In Riga, Latvia, avoid the following bars and clubs

The US Embassy in Riga, Latvia, has issued a warning to American tourists to avoid certain establishments that have become “notorious for credit card fraud extortion scams, prostitution rings and violence by organized criminals.”

What’s more, the embassy has prohibited all of its employees from doing business at these places.

They are as follows:

  • “Foxy Lounge” – Terbatas 2; located below the “Fashion Café” in the basement of the “Vegas” casino at the corner of Terbatas and Merkela streets near the flower market.
  • “Roxy Klub” – Kalku 24; located near the entrance to Old Town on Kalku street.
  • “Lord’s Pub” (formerly “Groks Pub”)-Kalku 22; located next door to Roxy Klub.
  • “Puzzle” (formerly “Pink Panther”)-Kalku 22; also located next door to Groks Pub.
  • “Mary” – Audeju 13; located on the east side of Galleria “Centrs” Mall.
  • “DD Bars”
  • “Saxon” – Laipu 7; located near “Livu Square” in a small street to the right of restaurant “Steiku Haoss”.
  • “Doll House” a.k.a “Zig Zag” – Marstalu 12; located to the right of Reformed Church.
  • “Bar Fly” – Vagnera 8; located near “Livu Square” in a small street to the right of “Roxy”, “Groks” and “Pink Panther”.
  • “Zephry Bar” – located near Galleria Center in Old Town, near the youth hostel.
  • “Mademoiselle Cigar Club” – Valnu street; located in Old Town across from “Lounge 8”.
  • “Nobu Sushi” – Grecinieku 28; located in Old Town.

Riga, Latvia: the best place you’ve never been

A lot has changed since the Cold War ended. If this is news to you, please stop reading immediately. You don’t want to drink water from a fire hose. But, if you are in fact aware that the Berlin Wall fell (and that David Hasselhoff provided the soundtrack, to the joy of Germans and the chagrin of Americans), then keep going. You’re about to find out why you need to get out to Riga, Latvia.

The days of bugged hotel room phones may be in the past, but you can still see the equipment used to defend the Eastern Bloc against the evils of capitalism at the Museum of the Occupation of Latvia – a name that makes clear how welcome the Russian’s were in this corner of the world. However, these devices are notably absent from the , now a primo site in what is sometimes called the Paris of the Baltics.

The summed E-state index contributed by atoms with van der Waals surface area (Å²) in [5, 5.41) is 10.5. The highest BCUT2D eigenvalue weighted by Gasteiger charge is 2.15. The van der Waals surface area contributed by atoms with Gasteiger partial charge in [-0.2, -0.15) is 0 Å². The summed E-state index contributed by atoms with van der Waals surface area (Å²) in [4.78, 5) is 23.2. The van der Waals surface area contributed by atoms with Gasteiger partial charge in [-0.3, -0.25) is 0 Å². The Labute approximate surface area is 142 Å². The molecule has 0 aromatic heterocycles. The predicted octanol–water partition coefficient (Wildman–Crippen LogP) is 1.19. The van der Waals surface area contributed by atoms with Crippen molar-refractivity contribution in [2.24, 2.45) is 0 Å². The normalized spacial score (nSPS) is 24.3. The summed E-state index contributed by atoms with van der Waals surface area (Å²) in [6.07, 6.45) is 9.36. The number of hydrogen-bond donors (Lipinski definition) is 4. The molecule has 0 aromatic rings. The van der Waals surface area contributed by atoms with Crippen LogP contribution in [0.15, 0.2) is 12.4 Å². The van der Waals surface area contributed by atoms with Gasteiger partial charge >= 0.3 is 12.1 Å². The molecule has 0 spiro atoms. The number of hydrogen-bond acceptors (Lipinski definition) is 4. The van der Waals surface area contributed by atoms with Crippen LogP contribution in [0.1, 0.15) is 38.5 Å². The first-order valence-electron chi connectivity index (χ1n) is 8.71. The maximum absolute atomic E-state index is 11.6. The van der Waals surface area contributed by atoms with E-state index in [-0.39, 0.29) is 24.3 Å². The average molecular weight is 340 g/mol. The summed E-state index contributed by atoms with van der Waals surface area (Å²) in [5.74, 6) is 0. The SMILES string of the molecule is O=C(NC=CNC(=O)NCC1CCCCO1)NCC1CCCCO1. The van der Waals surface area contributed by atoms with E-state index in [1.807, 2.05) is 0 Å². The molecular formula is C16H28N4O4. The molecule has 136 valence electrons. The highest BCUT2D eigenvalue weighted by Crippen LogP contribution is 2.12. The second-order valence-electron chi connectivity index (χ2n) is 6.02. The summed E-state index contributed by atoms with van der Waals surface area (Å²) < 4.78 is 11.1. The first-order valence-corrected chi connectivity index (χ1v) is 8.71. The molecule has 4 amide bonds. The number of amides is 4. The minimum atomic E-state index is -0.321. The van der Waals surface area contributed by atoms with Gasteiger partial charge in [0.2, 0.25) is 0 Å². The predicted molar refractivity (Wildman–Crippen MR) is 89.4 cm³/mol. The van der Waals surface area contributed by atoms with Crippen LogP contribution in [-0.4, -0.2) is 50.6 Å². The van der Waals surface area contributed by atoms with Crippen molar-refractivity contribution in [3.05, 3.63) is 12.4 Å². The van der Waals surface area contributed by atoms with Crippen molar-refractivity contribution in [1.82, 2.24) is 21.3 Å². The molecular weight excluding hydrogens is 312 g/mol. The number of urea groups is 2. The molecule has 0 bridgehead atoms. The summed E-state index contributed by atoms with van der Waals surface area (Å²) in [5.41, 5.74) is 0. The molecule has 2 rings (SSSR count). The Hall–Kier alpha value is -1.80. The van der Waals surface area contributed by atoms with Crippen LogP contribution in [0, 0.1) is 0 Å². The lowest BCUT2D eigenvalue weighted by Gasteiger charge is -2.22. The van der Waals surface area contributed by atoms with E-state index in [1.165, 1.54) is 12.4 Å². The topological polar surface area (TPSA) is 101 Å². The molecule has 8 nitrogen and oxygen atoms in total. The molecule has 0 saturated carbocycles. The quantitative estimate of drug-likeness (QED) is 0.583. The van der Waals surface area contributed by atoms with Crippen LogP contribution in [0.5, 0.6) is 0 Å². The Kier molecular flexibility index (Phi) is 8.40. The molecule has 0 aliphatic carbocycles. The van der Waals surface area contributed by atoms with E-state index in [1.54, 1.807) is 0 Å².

Cruise along Albert Street to enjoy the city’s architectural high-points, including facades adorned with serpents, birds, flowers and female faces. German, Austrian and Finnish influences converge on this small nation to create a unique blend that is hard to find anywhere else. With cobblestone under foot, you will soak in the history of this city, and this country, through the faces of its buildings.

Stop by the Central Market while you’re in Riga. It occupies five old Zeppelin hangars, with each representing a different food group: meat, fish, dairy, bread and produce. Also, stop by Laima, the country’s top local chocolate-maker, and make sure you leave room in your bags to bring some home.

When the Iron Curtain was pulled back, we celebrated, and we moved on. Many of the countries once obstructed from view were merely forgotten. Remember them, and add them to our itinerary. As time passes, relics of the communist era will be supplanted by the latest iteration of modernity. The clock is ticking.

Oh, and don’t speak Russian!

Hospital-themed restaurant in Latvia. Check in like a patient and order up a meal

Here’s another unsual restaurant that joins the ranks of off beat eateries like the Toilet Restaurant in Taiwan.

In Riga, Latvia, folks who head to the restaurant Hospitalis check in as if they are patients in a hospital. Once seated in the midst of operating tables, medical equipment and other hospital related paraphenelia, nurses wait on them.

The nurses are not real nurses, just dressed that way. Kind of. Their attire looks more like the va va va voom variety than the nurses who wear sensible shoes. Also, they can play the violin.

By the looks of the menu, this is not a restaurant with everyday food either. The offerings tilt toward the creative and interesting, particularly if you like fish.

In this recent post about Hospitalis in Jaunted, Victor Ortis, who lived in Riga after the Soviet Union dissolved in 1991, describes the drinks as being served in beakers and test tubes and the food in flasks and operating room dishes.

Although it doesn’t sound as if Ortis has eaten here, he surmises that the fact Hospitalis exists might indicate that Latvia has moved up in the culinary world from the days he ate a “Flake Burger–a thin, nondescript slice of meat on a waffle.

The photos are from Hospitalis’s website. The nurses were playing the violin during the restaurant’s opening.